You may not care all that much, but at a place like Nestle, lumps in powdered beverages such as cocoa, coffee and infant formula are a big, big deal. So much so that the company conducts quite a bit of sophisticated research into ways to eliminate said lumps in said cocoa, coffee and infant formula.
Recently, the company claimed a breakthrough -- a theory that predicts more accurately than ever before the way certain substances, such as sugar and other carbohydrates, will dissolve in water. It turns out that until a doctoral student turned two video cameras on a droplet of water as it dissolved a very thin layer of maltodextrose, this was a relatively poorly understood process.
The student, Julien Dupas of the École Supérieure de Physique et de Chimie Industrielles in France, spread the layers of carbohydrate so thinly that they refracted light as the water droplet touched them. Then he used that information and the "contact angle" of the water droplet and the carb layer to figure out how the solution process worked at its leading edge.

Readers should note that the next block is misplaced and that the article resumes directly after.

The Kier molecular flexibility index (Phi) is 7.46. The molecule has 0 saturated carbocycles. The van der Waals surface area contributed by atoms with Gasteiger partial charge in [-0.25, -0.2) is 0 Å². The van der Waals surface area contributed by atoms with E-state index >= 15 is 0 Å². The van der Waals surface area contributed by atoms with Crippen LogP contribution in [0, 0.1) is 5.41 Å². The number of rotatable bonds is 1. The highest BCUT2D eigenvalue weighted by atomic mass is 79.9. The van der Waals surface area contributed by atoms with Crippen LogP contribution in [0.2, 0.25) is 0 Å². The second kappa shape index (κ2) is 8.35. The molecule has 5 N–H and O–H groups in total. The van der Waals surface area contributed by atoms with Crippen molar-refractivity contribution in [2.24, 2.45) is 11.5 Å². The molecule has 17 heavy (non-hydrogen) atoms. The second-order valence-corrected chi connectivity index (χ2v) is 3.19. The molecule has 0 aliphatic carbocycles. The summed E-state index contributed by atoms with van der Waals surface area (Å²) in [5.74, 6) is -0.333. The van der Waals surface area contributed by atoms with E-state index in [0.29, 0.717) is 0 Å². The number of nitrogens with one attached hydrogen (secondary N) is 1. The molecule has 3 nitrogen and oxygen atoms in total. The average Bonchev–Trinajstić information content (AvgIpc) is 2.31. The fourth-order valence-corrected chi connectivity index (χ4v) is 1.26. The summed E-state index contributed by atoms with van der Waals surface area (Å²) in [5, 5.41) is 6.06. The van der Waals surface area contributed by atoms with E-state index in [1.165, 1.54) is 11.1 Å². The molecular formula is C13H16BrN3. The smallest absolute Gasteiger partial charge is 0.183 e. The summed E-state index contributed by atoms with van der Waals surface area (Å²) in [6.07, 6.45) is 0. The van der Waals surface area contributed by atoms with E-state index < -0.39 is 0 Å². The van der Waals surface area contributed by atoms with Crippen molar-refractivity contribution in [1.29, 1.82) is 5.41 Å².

I was intrigued that so much work went into what, for me, was a matter of pouring water into a cup containing powder and stirring, so I read Dupas's paper, published May 6 in a physics journal (here's the abstract). Suffice it to say that I didn't understand much, if any, of the complicated description and formulas therein, so I interviewed Laurent Forny, a food scientist in the Nestle Research Center in Lausanne, Switzerland, who worked with Dupas on the research.
Again, I was pretty much overwhelmed, but I managed to take this away from our conversation: "What we [were] not able to predict before is what is the mechanism that drives the wetting," Forny said. "We didn’t know why the droplet was spreading and why in some cases [wetting] better, in some cases [wetting] worse."
Or, as Nestle said in a news release, the research shows "for the first time that the way a drop of water spreads over certain soluble substances depends on the amount of water absorbed by the substance, as well as the softness of the part of the substance closest to the water." I would have guessed that someone had figured that out by now, but maybe not.
Anyway, if you have occasion down the road to lift a particularly smooth cup of hot cocoa to your lips on some cold winter day, you might think of Dupas and Forny and those video cameras and smile, knowing that such small pleasures don't come about by accident.